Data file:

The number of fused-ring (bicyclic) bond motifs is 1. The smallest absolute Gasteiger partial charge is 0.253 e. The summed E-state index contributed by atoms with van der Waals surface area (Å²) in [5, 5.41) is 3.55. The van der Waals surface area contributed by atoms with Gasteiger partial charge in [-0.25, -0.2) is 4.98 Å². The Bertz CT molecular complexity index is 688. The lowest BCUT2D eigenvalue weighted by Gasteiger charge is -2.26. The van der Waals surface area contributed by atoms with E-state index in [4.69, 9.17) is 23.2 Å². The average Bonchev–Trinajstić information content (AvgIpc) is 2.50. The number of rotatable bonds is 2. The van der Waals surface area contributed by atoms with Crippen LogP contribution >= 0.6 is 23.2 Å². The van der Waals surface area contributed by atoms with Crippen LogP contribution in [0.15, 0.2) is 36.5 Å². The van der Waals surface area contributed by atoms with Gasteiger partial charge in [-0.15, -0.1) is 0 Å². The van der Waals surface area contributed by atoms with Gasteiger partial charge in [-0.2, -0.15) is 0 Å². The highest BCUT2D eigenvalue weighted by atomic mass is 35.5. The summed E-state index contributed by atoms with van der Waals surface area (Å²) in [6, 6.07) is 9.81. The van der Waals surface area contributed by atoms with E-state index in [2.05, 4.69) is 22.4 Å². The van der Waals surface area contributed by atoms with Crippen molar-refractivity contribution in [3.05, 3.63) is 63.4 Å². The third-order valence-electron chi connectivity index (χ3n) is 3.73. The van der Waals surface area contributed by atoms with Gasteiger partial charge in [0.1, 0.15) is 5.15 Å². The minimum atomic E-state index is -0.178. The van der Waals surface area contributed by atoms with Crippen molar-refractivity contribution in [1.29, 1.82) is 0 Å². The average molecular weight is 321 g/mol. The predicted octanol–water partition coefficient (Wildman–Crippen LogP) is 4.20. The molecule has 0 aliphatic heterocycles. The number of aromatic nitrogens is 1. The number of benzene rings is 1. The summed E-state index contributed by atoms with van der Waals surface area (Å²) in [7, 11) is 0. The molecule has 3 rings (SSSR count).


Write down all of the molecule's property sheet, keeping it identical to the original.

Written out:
The number of fused-ring (bicyclic) bond motifs is 1. The smallest absolute Gasteiger partial charge is 0.253 e. The summed E-state index contributed by atoms with van der Waals surface area (Å²) in [5, 5.41) is 3.55. The van der Waals surface area contributed by atoms with Gasteiger partial charge in [-0.25, -0.2) is 4.98 Å². The Bertz CT molecular complexity index is 688. The lowest BCUT2D eigenvalue weighted by Gasteiger charge is -2.26. The van der Waals surface area contributed by atoms with E-state index in [4.69, 9.17) is 23.2 Å². The average Bonchev–Trinajstić information content (AvgIpc) is 2.50. The number of rotatable bonds is 2. The van der Waals surface area contributed by atoms with Crippen LogP contribution >= 0.6 is 23.2 Å². The van der Waals surface area contributed by atoms with Crippen LogP contribution in [0.15, 0.2) is 36.5 Å². The van der Waals surface area contributed by atoms with Gasteiger partial charge in [-0.15, -0.1) is 0 Å². The van der Waals surface area contributed by atoms with Gasteiger partial charge in [-0.2, -0.15) is 0 Å². The highest BCUT2D eigenvalue weighted by atomic mass is 35.5. The summed E-state index contributed by atoms with van der Waals surface area (Å²) in [6, 6.07) is 9.81. The van der Waals surface area contributed by atoms with E-state index in [2.05, 4.69) is 22.4 Å². The van der Waals surface area contributed by atoms with Crippen molar-refractivity contribution in [3.05, 3.63) is 63.4 Å². The third-order valence-electron chi connectivity index (χ3n) is 3.73. The van der Waals surface area contributed by atoms with Gasteiger partial charge in [0.1, 0.15) is 5.15 Å². The minimum atomic E-state index is -0.178. The van der Waals surface area contributed by atoms with Crippen molar-refractivity contribution in [1.29, 1.82) is 0 Å². The average molecular weight is 321 g/mol. The predicted octanol–water partition coefficient (Wildman–Crippen LogP) is 4.20. The molecule has 0 aliphatic heterocycles. The number of aromatic nitrogens is 1. The number of benzene rings is 1. The summed E-state index contributed by atoms with van der Waals surface area (Å²) in [7, 11) is 0. The molecule has 3 rings (SSSR count).